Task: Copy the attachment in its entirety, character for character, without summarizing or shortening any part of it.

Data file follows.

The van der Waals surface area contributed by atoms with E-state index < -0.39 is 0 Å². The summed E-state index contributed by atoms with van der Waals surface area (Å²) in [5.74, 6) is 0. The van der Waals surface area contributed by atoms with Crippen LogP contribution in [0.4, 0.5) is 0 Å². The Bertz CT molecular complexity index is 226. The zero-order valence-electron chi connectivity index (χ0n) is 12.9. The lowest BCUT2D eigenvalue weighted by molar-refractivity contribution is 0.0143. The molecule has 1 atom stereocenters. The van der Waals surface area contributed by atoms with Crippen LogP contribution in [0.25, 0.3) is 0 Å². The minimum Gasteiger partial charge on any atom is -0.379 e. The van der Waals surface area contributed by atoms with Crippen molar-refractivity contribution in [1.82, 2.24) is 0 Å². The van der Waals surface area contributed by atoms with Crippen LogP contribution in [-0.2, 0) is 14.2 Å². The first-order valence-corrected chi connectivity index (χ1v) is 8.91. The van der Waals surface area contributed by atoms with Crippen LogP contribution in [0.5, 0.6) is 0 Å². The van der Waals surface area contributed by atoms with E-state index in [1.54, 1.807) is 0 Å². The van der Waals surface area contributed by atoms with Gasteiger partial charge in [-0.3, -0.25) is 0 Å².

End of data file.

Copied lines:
The van der Waals surface area contributed by atoms with E-state index < -0.39 is 0 Å². The summed E-state index contributed by atoms with van der Waals surface area (Å²) in [5.74, 6) is 0. The van der Waals surface area contributed by atoms with Crippen LogP contribution in [0.4, 0.5) is 0 Å². The Bertz CT molecular complexity index is 226. The zero-order valence-electron chi connectivity index (χ0n) is 12.9. The lowest BCUT2D eigenvalue weighted by molar-refractivity contribution is 0.0143. The molecule has 1 atom stereocenters. The van der Waals surface area contributed by atoms with Crippen LogP contribution in [0.25, 0.3) is 0 Å². The minimum Gasteiger partial charge on any atom is -0.379 e. The van der Waals surface area contributed by atoms with Crippen molar-refractivity contribution in [1.82, 2.24) is 0 Å². The van der Waals surface area contributed by atoms with Crippen LogP contribution in [-0.2, 0) is 14.2 Å². The first-order valence-corrected chi connectivity index (χ1v) is 8.91. The van der Waals surface area contributed by atoms with Crippen LogP contribution in [0.5, 0.6) is 0 Å². The van der Waals surface area contributed by atoms with E-state index in [1.54, 1.807) is 0 Å². The van der Waals surface area contributed by atoms with Gasteiger partial charge in [-0.3, -0.25) is 0 Å².